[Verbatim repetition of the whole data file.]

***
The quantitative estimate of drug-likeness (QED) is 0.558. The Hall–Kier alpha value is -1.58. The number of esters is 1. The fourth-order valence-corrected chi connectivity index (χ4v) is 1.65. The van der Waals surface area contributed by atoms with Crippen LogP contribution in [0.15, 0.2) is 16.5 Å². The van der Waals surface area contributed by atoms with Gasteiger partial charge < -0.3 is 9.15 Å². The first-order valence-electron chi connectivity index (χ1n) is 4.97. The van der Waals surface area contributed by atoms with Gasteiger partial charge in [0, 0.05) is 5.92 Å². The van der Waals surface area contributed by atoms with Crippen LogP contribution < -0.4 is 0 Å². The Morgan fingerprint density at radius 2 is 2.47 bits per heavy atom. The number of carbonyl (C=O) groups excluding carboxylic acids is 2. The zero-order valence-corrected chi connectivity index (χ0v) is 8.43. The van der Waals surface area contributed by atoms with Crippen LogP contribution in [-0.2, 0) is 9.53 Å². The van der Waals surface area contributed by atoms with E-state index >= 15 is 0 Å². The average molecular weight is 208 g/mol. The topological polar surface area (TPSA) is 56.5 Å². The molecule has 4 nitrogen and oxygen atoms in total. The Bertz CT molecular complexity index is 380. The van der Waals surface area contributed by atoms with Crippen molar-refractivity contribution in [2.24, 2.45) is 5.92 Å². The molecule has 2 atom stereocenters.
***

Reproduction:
The quantitative estimate of drug-likeness (QED) is 0.558. The Hall–Kier alpha value is -1.58. The number of esters is 1. The fourth-order valence-corrected chi connectivity index (χ4v) is 1.65. The van der Waals surface area contributed by atoms with Crippen LogP contribution in [0.15, 0.2) is 16.5 Å². The van der Waals surface area contributed by atoms with Gasteiger partial charge < -0.3 is 9.15 Å². The first-order valence-electron chi connectivity index (χ1n) is 4.97. The van der Waals surface area contributed by atoms with Gasteiger partial charge in [0, 0.05) is 5.92 Å². The van der Waals surface area contributed by atoms with Crippen LogP contribution < -0.4 is 0 Å². The Morgan fingerprint density at radius 2 is 2.47 bits per heavy atom. The number of carbonyl (C=O) groups excluding carboxylic acids is 2. The zero-order valence-corrected chi connectivity index (χ0v) is 8.43. The van der Waals surface area contributed by atoms with Crippen LogP contribution in [-0.2, 0) is 9.53 Å². The van der Waals surface area contributed by atoms with E-state index >= 15 is 0 Å². The average molecular weight is 208 g/mol. The topological polar surface area (TPSA) is 56.5 Å². The molecule has 4 nitrogen and oxygen atoms in total. The Bertz CT molecular complexity index is 380. The van der Waals surface area contributed by atoms with Crippen molar-refractivity contribution in [2.24, 2.45) is 5.92 Å². The molecule has 2 atom stereocenters.